Alongside reports of constructive talks between the UN and Russia about exports of grain and fertiliser out of Ukraine and Russia, weather forecasts point to much needed rainfall across Europe.
Consequently, global wheat and corn markets have come under pressure again today. Heading into the four-day Jubilee bank holiday, November-22 UK feed wheat fell below £300/t today, reversing all of the gains made in May as new crop Chicago wheat fell over 4%, alongside a substantial fall in corn.
Spring wheat planting in the US continues to lag well behind average. By the 29th of May, spring wheat planting in the US reached just 73%, well below the 92% 5-year average for this time of year. North Dakota is the largest concern, having reached just 59% complete its significantly behind the 91% long term average. However, while spring wheat is undoubtably delayed, in just one week 25% of US spring wheat was planted.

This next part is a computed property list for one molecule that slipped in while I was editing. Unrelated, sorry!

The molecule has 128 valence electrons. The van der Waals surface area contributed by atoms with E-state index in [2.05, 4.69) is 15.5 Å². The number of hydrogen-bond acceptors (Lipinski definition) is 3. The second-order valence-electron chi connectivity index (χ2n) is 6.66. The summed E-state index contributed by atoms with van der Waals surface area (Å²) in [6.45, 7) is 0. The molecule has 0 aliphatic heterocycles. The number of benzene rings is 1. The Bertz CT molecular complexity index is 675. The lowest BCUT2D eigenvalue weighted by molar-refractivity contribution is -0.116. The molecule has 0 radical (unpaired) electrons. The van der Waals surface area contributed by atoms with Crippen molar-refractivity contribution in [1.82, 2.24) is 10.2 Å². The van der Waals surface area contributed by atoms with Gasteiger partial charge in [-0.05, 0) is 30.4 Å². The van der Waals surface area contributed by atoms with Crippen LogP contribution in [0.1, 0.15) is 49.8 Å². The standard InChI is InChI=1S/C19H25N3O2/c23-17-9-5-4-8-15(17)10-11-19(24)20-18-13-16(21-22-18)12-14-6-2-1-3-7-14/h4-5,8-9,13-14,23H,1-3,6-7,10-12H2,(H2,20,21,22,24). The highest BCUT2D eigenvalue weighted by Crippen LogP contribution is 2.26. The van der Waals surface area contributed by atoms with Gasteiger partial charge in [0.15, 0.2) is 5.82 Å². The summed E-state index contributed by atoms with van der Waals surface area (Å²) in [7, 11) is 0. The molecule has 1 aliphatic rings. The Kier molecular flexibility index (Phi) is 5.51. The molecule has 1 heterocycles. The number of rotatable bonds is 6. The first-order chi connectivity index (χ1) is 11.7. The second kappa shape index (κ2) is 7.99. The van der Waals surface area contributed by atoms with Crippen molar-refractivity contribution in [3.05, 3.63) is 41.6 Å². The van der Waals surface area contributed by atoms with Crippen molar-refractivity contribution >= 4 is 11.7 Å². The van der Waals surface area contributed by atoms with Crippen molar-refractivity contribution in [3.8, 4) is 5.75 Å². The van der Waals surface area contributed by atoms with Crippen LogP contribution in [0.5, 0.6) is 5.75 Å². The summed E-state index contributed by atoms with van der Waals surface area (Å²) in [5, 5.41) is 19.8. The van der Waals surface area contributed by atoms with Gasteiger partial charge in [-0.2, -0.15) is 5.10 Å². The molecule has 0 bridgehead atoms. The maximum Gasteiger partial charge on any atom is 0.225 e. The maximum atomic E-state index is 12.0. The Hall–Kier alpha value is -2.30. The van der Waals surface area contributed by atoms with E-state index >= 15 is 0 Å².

Winter wheat remains in poor condition, at 29% good and excellent, up just 1 percentage point from the previous week.
Planting of corn in the US has continued to make rapid progress, reaching 86% complete by the 29th of May, leaving progress just 1 percentage point behind average. Emergence of US corn, reaching 61%, has also been catching up with its long-term average (68% emerged).
Soybean planting has also made good progress, and at just 66% is only one percentage point behind average, emergence of soybeans at 39% is just 4 percentage points behind average.
Read the full report here.